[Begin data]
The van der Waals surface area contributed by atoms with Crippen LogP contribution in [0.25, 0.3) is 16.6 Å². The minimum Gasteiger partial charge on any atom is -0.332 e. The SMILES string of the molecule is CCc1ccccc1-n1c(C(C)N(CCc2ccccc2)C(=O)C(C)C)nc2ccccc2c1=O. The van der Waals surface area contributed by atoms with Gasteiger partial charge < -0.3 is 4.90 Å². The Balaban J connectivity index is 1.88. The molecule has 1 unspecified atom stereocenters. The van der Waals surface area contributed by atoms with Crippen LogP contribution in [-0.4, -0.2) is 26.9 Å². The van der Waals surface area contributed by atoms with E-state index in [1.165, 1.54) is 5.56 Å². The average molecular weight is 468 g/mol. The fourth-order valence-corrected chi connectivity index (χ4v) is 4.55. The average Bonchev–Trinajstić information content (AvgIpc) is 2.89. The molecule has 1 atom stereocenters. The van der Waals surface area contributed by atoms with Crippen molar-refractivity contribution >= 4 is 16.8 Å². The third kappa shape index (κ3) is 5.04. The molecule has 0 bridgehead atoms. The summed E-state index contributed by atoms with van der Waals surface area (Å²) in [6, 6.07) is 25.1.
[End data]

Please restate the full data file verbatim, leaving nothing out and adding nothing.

The van der Waals surface area contributed by atoms with Crippen LogP contribution in [0.25, 0.3) is 16.6 Å². The minimum Gasteiger partial charge on any atom is -0.332 e. The SMILES string of the molecule is CCc1ccccc1-n1c(C(C)N(CCc2ccccc2)C(=O)C(C)C)nc2ccccc2c1=O. The van der Waals surface area contributed by atoms with Gasteiger partial charge < -0.3 is 4.90 Å². The Balaban J connectivity index is 1.88. The molecule has 1 unspecified atom stereocenters. The van der Waals surface area contributed by atoms with Crippen LogP contribution in [-0.4, -0.2) is 26.9 Å². The van der Waals surface area contributed by atoms with E-state index in [1.165, 1.54) is 5.56 Å². The average molecular weight is 468 g/mol. The fourth-order valence-corrected chi connectivity index (χ4v) is 4.55. The average Bonchev–Trinajstić information content (AvgIpc) is 2.89. The molecule has 1 atom stereocenters. The van der Waals surface area contributed by atoms with Crippen molar-refractivity contribution >= 4 is 16.8 Å². The third kappa shape index (κ3) is 5.04. The molecule has 0 bridgehead atoms. The summed E-state index contributed by atoms with van der Waals surface area (Å²) in [6, 6.07) is 25.1.